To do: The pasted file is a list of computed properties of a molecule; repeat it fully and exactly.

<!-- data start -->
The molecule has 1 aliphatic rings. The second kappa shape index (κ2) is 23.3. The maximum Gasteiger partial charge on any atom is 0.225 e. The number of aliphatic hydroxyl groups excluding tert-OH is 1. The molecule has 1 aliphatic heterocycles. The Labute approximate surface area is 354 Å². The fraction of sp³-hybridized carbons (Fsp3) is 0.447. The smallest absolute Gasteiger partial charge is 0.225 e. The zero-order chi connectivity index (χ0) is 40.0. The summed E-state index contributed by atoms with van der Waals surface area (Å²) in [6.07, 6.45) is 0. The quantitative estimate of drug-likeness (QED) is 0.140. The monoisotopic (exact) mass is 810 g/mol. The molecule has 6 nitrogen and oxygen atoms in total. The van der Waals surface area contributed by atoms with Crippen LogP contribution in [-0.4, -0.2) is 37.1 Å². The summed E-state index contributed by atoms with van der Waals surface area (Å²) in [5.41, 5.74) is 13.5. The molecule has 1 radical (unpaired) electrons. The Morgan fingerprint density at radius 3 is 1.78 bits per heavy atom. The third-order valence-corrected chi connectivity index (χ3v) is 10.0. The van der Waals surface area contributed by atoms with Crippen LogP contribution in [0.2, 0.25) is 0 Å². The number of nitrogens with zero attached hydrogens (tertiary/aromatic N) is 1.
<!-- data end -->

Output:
The molecule has 1 aliphatic rings. The second kappa shape index (κ2) is 23.3. The maximum Gasteiger partial charge on any atom is 0.225 e. The number of aliphatic hydroxyl groups excluding tert-OH is 1. The molecule has 1 aliphatic heterocycles. The Labute approximate surface area is 354 Å². The fraction of sp³-hybridized carbons (Fsp3) is 0.447. The smallest absolute Gasteiger partial charge is 0.225 e. The zero-order chi connectivity index (χ0) is 40.0. The summed E-state index contributed by atoms with van der Waals surface area (Å²) in [6.07, 6.45) is 0. The quantitative estimate of drug-likeness (QED) is 0.140. The monoisotopic (exact) mass is 810 g/mol. The molecule has 6 nitrogen and oxygen atoms in total. The van der Waals surface area contributed by atoms with Crippen LogP contribution in [-0.4, -0.2) is 37.1 Å². The summed E-state index contributed by atoms with van der Waals surface area (Å²) in [5.41, 5.74) is 13.5. The molecule has 1 radical (unpaired) electrons. The Morgan fingerprint density at radius 3 is 1.78 bits per heavy atom. The third-order valence-corrected chi connectivity index (χ3v) is 10.0. The van der Waals surface area contributed by atoms with Crippen LogP contribution in [0.2, 0.25) is 0 Å². The number of nitrogens with zero attached hydrogens (tertiary/aromatic N) is 1.